[Our newest guest contributor is someone who comes to us courtesy of our U.K. cohorts and their CST online website, but actually hails from this side of the pond, as professor and dean of the College of Communication at Butler University. And what he has to say about HBO's
The Newsroom — which presents its season finale Sunday at 10 p.m. ET — strikes very close to home...
By Gary R. Edgerton
It’s complicated, being an American,
having the money and the bad conscience,
both at the same time.
–Louis Simpson from ‘On the Lawn at the Villa,’ Selected Poems, 1965
I haven’t given up yet on Aaron Sorkin’s newest creation, The Newsroom, but I’ve come close once or twice.
As has been the case with his earlier television series — Sports Night (1998-2000, ABC), The West Wing (1999-2006, NBC), and Studio Sixty on the Sunset Strip (2006-2007, NBC) — the critical response has been starkly polarized with professional and amateur commentators either loving or hating what they’ve watched of the program so far. My early take is that it remains to be seen whether The Newsroom will eventually find its sea legs as Sorkin struggles mightily — port to starboard — to balance his intentions of doing good by telling stories and not get washed overboard by too much bloviating and self-righteousness. After the four episodes I’ve seen up to this point, he’s only been partially successful in realizing his show.
Still, one thing that everyone can probably agree on is that the style and sensibility of the series is vintage Sorkin. With The Newsroom, Aaron Sorkin once again strikes me as a man out of time. He is an abundantly talented writer-producer whose excessively talky dramas seem much better suited to the post-war American stage than 21st century television and film. Nevertheless, Sorkin’s way with words and constructing a narrative is such that he not only survives in the Serengeti-like habitat of Hollywood, he flourishes. Think of the types of conventions that are now a taken for granted part of Sorkin’s television work in particular: the verbal fireworks, the rapid fire wit, those longish soliloquies that traverse a fine line between eloquence and bombast, and most of all, the "walk and talk" storytelling technique perfected by his close collaborator and director, Tommy Schlamme, on The West Wing.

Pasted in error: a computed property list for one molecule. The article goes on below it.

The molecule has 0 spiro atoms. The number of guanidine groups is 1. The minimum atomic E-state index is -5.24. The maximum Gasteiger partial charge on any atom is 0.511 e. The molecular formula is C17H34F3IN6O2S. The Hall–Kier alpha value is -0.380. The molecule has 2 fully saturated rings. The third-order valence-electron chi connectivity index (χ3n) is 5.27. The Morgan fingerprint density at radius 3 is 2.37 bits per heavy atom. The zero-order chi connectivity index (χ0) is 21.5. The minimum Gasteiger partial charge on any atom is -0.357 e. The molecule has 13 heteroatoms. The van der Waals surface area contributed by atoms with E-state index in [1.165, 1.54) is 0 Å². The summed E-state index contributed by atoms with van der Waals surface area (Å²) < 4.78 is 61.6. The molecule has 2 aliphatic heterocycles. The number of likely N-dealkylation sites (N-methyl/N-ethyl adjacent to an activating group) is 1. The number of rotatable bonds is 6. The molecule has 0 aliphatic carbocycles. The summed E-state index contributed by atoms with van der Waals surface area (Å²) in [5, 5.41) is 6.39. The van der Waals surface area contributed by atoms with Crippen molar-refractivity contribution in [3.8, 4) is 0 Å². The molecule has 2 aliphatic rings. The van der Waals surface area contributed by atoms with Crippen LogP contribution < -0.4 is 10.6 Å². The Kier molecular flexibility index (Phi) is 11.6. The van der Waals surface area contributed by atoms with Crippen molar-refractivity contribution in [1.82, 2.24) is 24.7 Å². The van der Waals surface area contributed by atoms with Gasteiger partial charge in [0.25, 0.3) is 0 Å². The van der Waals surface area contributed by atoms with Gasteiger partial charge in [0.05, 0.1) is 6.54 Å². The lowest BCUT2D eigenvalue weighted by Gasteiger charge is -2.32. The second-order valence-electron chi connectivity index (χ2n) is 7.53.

Economy has never been Sorkin’s strength. His most memorable characters rarely use one word when they can get away with delivering ten at breakneck speed. Moreover, the quality that sets him apart from his contemporaries — and also drives his harshest critics crazy — is his unapologetic idealism, improbably emerging in settings (i.e., television, politics) that most of the American public views with cynicism at best to downright disdain at worst.
Cable TV’s version of the fourth estate is the subject of this new series and the opening title sequence serves as a kind of creation myth populated by the earliest pioneers of U.S. television news — Edward R. Murrow, Walter Cronkite, Chet Huntley and David Brinkley, and Don Hewitt — who seamlessly transition into the program’s featured actors as audiences are introduced to them one at a time working feverishly on the fictional News Night for the Atlantis Cable Network (ACN). Atlantis of course is the lost imaginary city of myth.
From the godlike perspective of the opening shot of a communication satellite orbiting earth to the heroic, portentous theme music by Thomas Newman, The Newsroom oddly evokes the nightly news shows on broadcast TV more so than the ironic, shoot from the hip stylistics and theatrics of cable news.
Jeff Daniels as Will McAvoy is much more NBC’s Brian Williams than Fox’s Bill O’Reilly. He projects a much more settled and stable persona than the former MSNBC firebrand commentator who bloggers have most speculated is the model for McAvoy, the preening, mercurial Keith Olbermann, who recently told the New York Times that "[t]his is the second show [Sorkin]’s done about my life" (referring also to Sports Night) after the writer-producer was embedded on Countdown (2003-2011, MSNBC) for a couple of days approximately two months after the Deepwater Horizon oil rig first exploded on april 20, 2010. Sorkin strongly denies Olbermann’s claim.
Be that as it may, the BP (British Petroleum) oil spill is the subject of much of the June 24 pilot episode, being the first of what has become a string of high profile breaking news stories from the recent past that most viewers are likely to recognize, soon to be followed by the rise of the Tea Party, Arizona’s Immigration Bill 1070, gun control, and the tragic shooting of Arizona congresswoman, Gabrielle Giffords.
Two basic premises strain the credibility of the first episode, "We Just Decided To." First off, McAvoy is described by a pompous Medill J-School professor who is hosting a Northwestern University public forum as the "Jay Leno of cable news" who is only "popular because [he doesn’t] bother anyone." Such a description runs counter to how the cable sector operates where being bland is more a death sentence than a recipe for ratings success. As episode 1:1 gives way to "News Night 2.0" (1:2), "The 112th Congress" (1:3), and "I’ll Try to Fix You" (1:4), McAvoy’s 1.1 million nightly viewers begin to inexplicably dwindle once he becomes edgier and starts speaking out. Go figure.
More importantly, the increasingly close knit coterie of Newsroom